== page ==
You may really want to believe this since Mom has always been okay, and you really hope that she recovers and becomes “okay” again. You love Mom but really don’t have the time to provide personal care. However at the bottom of your gut, you may know that Mom is in fact not okay and that she needs additional help. You may just not know what to do or how to provide it.

Mom says she’s all right.
Either she won’t accept help or claims she doesn’t need any

Many times the push-back comes from Mom. Mom has been independent all of these years and wants to remain firmly in control of her life.  For that reason, she may insist that everything is fine when you and she knows that this is not the case. The question is, how do you help her when she doesn’t want help?

I’m just overreacting!

You may or may not be overreacting. Mom may, in fact, need help now. With a little help, she may be able to regain some degree of independence OR she may need increasing amounts of help for the rest of her life. The question is, how do you know?

Dad will take care of it

Maybe Mom is declining physically or cognitively and Dad is the primary caregiver. The only problem is that Dad’s health is not so great, so you’re worried that something may happen to Dad first. How do you get Dad to accept some help when he has flatly refused?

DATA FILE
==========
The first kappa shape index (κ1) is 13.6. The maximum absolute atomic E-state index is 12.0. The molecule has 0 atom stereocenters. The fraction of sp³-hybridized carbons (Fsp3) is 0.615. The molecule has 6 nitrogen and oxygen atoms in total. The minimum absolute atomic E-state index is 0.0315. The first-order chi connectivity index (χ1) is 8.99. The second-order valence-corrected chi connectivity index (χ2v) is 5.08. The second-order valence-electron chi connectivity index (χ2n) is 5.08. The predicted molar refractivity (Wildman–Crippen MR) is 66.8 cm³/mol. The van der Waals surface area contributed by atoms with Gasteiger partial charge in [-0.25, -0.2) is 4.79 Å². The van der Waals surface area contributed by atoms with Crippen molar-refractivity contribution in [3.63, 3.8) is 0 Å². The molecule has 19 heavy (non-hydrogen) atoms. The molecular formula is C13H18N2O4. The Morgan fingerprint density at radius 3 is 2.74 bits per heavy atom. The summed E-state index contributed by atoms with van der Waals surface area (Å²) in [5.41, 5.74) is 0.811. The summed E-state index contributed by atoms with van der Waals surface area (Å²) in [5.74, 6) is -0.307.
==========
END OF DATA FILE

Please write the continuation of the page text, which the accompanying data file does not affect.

My siblings will take care of it

They may take care if it – at least for a while. But if you’re fortunate enough to have helpful siblings just know that things work much better for much longer where there is a team effort with everyone pulling together and each doing specific tasks. Even if you live remotely there are still many things that you can do to help.

I have to do everything on my own

In some cases this is true. We’ve seen instances where other family members don’t want to help, or are legitimately too busy or sick to provide any meaningful assistance. If this is the case then the family needs to craft a plan to be able to provide the appropriate level of care for the declining parent.

I don’t have time

Again, this may be true. However, there are often many options available that allow family members to provide necessary assistance. Many times family members don’t know what options are available and how all of it can be pieced together so as to provide adequate care for the declining parent. They love their parent but just don’t know how to help.

All of the information is out there on the “internet somewhere”